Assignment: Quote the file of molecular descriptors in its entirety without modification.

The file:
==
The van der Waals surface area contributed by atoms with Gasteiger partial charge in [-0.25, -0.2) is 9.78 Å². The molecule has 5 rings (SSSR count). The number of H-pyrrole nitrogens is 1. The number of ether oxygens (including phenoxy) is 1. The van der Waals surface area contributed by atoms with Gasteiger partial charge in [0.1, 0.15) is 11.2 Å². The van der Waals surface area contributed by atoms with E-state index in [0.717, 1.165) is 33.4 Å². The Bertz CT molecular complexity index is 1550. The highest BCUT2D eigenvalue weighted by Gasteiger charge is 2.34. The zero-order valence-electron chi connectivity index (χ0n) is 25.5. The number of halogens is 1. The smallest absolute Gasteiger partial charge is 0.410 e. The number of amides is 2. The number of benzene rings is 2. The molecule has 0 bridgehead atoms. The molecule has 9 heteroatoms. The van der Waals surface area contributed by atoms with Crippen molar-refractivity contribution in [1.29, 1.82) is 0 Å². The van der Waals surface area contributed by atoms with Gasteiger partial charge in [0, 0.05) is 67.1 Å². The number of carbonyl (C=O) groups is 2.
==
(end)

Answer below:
The van der Waals surface area contributed by atoms with Gasteiger partial charge in [-0.25, -0.2) is 9.78 Å². The molecule has 5 rings (SSSR count). The number of H-pyrrole nitrogens is 1. The number of ether oxygens (including phenoxy) is 1. The van der Waals surface area contributed by atoms with Gasteiger partial charge in [0.1, 0.15) is 11.2 Å². The van der Waals surface area contributed by atoms with E-state index in [0.717, 1.165) is 33.4 Å². The Bertz CT molecular complexity index is 1550. The highest BCUT2D eigenvalue weighted by Gasteiger charge is 2.34. The zero-order valence-electron chi connectivity index (χ0n) is 25.5. The number of halogens is 1. The smallest absolute Gasteiger partial charge is 0.410 e. The number of amides is 2. The number of benzene rings is 2. The molecule has 0 bridgehead atoms. The molecule has 9 heteroatoms. The van der Waals surface area contributed by atoms with Crippen molar-refractivity contribution in [1.29, 1.82) is 0 Å². The van der Waals surface area contributed by atoms with Gasteiger partial charge in [0, 0.05) is 67.1 Å². The number of carbonyl (C=O) groups is 2.